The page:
Former Northwest Commercial Bank loan officer Jeffrey R. Goodell swindled Tacoma's Rescue Mission - a non-profit serving people struggling with addiction, homelessness or other difficulties - out of about $1.3 million through an elaborate series of fraudulent loans.
Goodell, 32, also shaved his head and claimed to have cancer because he wanted to roll his accrued vacation time into the next year. Least among his misdeeds, he also falsified his resume; Goodell claimed a theology degree he didn't earn, as well as a bachelor's in business.
Writing the court, Assistant U.S. Attorney Arlen Storm argued Goodell deserves a six-year prison term - nearly the maximum usual sentence - and should be ordered to repay more than $917,000 stolen during the fraud. Goodell, the federal prosecutor argued, defrauded his employer and its clients "with a vengeance."
"Goodell's extraordinary effort, moreover, caused extraordinary harm - the theft of in excess of $1.3 million," Storm told the court. "Goodell's conduct caused bank employees, many of whom were not being compensated, to work around the clock to clean up the mess Goodell created, and, caused one employee to lose his job."
On Monday afternoon, U.S. District Judge Benjamin Settle sentenced Goodell to five years in prison. The judge also ordered Goodell pay the restitution requested by prosecutors.
Charged federally in September, Goodell was accused of draining two accounts opened by the Rescue Mission in August 2010.
According to court papers, Goodell began drafting cashier's checks on the charity's accounts and transferring money out. Goodell then shifted the Rescue Mission's money to 14 people and businesses.
According to charging documents, Goodell went so far as to alter legitimate loan agreements to conceal his fraud. He is also alleged to have drawn others into the scheme.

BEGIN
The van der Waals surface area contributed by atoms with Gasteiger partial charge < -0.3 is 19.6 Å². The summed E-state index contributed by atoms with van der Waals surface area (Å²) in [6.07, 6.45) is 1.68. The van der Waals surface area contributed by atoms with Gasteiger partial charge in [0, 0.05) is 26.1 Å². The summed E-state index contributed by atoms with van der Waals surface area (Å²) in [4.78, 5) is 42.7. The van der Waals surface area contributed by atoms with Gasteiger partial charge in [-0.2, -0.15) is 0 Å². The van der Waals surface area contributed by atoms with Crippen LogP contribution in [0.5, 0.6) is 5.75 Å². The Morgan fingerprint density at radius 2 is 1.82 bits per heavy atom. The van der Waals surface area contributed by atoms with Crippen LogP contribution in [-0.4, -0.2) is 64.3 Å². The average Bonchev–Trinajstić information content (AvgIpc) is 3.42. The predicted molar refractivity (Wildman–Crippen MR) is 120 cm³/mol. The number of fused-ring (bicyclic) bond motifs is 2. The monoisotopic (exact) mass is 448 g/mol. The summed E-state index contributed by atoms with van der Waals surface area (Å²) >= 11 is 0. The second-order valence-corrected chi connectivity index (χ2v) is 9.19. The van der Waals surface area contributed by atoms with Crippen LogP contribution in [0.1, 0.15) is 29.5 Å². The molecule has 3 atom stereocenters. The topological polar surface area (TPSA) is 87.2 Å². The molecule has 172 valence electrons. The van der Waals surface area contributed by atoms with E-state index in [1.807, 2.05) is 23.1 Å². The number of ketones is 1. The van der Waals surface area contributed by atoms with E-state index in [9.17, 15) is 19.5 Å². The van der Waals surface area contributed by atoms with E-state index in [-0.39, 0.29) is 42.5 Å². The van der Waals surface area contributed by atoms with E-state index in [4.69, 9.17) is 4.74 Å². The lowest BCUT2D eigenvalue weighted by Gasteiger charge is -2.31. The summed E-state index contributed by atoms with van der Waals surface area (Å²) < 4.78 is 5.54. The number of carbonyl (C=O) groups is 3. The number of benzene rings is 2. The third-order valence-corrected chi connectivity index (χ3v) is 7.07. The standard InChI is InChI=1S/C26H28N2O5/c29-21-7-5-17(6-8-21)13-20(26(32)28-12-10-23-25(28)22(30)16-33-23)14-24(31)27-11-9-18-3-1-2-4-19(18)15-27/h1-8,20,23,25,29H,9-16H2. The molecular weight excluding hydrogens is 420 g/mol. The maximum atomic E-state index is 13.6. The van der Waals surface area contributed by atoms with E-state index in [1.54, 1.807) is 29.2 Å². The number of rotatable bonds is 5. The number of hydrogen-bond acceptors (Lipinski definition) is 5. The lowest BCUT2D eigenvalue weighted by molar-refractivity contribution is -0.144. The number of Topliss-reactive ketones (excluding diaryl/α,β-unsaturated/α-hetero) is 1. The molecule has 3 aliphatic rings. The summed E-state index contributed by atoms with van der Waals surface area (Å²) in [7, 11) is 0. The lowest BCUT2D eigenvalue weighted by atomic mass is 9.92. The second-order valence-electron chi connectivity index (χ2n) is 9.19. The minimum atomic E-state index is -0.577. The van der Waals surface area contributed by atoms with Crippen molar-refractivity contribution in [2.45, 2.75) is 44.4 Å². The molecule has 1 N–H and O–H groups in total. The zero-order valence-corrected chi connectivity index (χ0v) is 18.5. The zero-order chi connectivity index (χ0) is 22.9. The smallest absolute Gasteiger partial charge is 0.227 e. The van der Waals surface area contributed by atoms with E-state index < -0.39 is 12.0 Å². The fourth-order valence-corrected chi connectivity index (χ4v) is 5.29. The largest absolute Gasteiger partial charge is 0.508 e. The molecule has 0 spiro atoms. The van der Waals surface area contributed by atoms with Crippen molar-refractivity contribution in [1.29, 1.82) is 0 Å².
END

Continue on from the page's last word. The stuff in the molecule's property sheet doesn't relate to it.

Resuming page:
Facing questions from a coworker, Goodell had a woman pose as the Rescue Mission's chief financial officer during a phone call, prosecutors told the court. Goodell purportedly went on to forge a series of emails from the charity's executive.
Goodell faked an account statement for the charity after its chief financial officer grew suspicious, and - having already drained the charity's accounts - forged the signature of the Rescue Mission's chief executive officer to open an $800,000 line of credit.
Goodell attempted to pose as a cancer patient while the fraud was underway. His aim, prosecutors say, was to avoid taking time off from the scam.
"In order to evade Northwest Commercial Bank leave policy requiring all employees to take their leave during the year it was earned, and thereby continue his fraudulent conduct, Jeffrey R. Goodell shaved his head and informed bank management that he had cancer and needed to save his leave," prosecutors told the court. "Once the cancer progressed, he would need to take a lot of time off."
Having pleaded guilty to one count of bank fraud, Goodell had not faced serious legal trouble prior to the current allegations.
Writing the court, Goodell's attorney Michael S. Clark contended his client's motivations remain a mystery. The fraud itself was doomed from inception, and has cost Goodell dearly.
"It is hard to conceive of a more ill-fated criminal scheme than the one that the defendant perpetrated," Clark told the court, asking that Goodell be sentenced to two years in prison.
Clark noted much of the money his client pulled from the Rescue Mission's account was loaned to others, who believed they were receiving legitimate loans from the bank. It didn't long for others at the bank to realize the fraud.
Storm rejected the contention that Goodell's motivations were in part altruistic. His first fraud was meant to funnel Rescue Mission funds to an acquaintance; that Goodell changed his objective partway through, the federal prosecutor continued, strains belief.
Goodell was ordered jailed following Monday's hearing. He is expected to be transferred to a Bureau of Prisons facility in coming days.